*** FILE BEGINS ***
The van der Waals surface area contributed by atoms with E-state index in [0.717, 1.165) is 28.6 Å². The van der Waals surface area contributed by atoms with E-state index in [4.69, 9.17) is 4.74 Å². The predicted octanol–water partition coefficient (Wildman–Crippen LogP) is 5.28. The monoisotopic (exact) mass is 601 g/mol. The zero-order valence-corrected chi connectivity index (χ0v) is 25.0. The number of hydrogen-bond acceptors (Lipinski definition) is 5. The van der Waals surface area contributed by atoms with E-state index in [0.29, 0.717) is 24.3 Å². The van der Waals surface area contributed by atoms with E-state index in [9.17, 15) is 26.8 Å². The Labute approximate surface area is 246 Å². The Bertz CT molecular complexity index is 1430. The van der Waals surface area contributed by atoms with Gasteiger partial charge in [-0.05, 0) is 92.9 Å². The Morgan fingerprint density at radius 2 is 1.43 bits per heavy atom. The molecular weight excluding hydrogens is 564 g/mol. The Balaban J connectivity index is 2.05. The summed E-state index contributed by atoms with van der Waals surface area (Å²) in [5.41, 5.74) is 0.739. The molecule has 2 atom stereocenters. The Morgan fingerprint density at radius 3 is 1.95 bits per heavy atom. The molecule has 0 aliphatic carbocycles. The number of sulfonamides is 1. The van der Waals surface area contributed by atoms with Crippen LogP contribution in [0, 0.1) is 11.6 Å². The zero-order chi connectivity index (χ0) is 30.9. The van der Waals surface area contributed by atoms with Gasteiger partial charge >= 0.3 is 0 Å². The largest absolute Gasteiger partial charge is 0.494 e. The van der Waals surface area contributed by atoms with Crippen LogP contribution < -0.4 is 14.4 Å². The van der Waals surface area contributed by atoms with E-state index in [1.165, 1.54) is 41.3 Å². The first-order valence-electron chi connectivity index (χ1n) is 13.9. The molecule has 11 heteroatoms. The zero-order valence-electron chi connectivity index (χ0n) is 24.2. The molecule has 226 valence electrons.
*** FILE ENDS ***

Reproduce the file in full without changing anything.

The van der Waals surface area contributed by atoms with E-state index in [0.717, 1.165) is 28.6 Å². The van der Waals surface area contributed by atoms with E-state index in [4.69, 9.17) is 4.74 Å². The predicted octanol–water partition coefficient (Wildman–Crippen LogP) is 5.28. The monoisotopic (exact) mass is 601 g/mol. The zero-order valence-corrected chi connectivity index (χ0v) is 25.0. The number of hydrogen-bond acceptors (Lipinski definition) is 5. The van der Waals surface area contributed by atoms with E-state index in [0.29, 0.717) is 24.3 Å². The van der Waals surface area contributed by atoms with E-state index in [9.17, 15) is 26.8 Å². The Labute approximate surface area is 246 Å². The Bertz CT molecular complexity index is 1430. The van der Waals surface area contributed by atoms with Gasteiger partial charge in [-0.05, 0) is 92.9 Å². The Morgan fingerprint density at radius 2 is 1.43 bits per heavy atom. The molecular weight excluding hydrogens is 564 g/mol. The Balaban J connectivity index is 2.05. The summed E-state index contributed by atoms with van der Waals surface area (Å²) in [5.41, 5.74) is 0.739. The molecule has 2 atom stereocenters. The Morgan fingerprint density at radius 3 is 1.95 bits per heavy atom. The molecule has 0 aliphatic carbocycles. The number of sulfonamides is 1. The van der Waals surface area contributed by atoms with Crippen LogP contribution in [0, 0.1) is 11.6 Å². The zero-order chi connectivity index (χ0) is 30.9. The van der Waals surface area contributed by atoms with Gasteiger partial charge >= 0.3 is 0 Å². The largest absolute Gasteiger partial charge is 0.494 e. The van der Waals surface area contributed by atoms with Crippen LogP contribution < -0.4 is 14.4 Å². The van der Waals surface area contributed by atoms with E-state index in [1.165, 1.54) is 41.3 Å². The first-order valence-electron chi connectivity index (χ1n) is 13.9. The molecule has 11 heteroatoms. The zero-order valence-electron chi connectivity index (χ0n) is 24.2. The molecule has 226 valence electrons.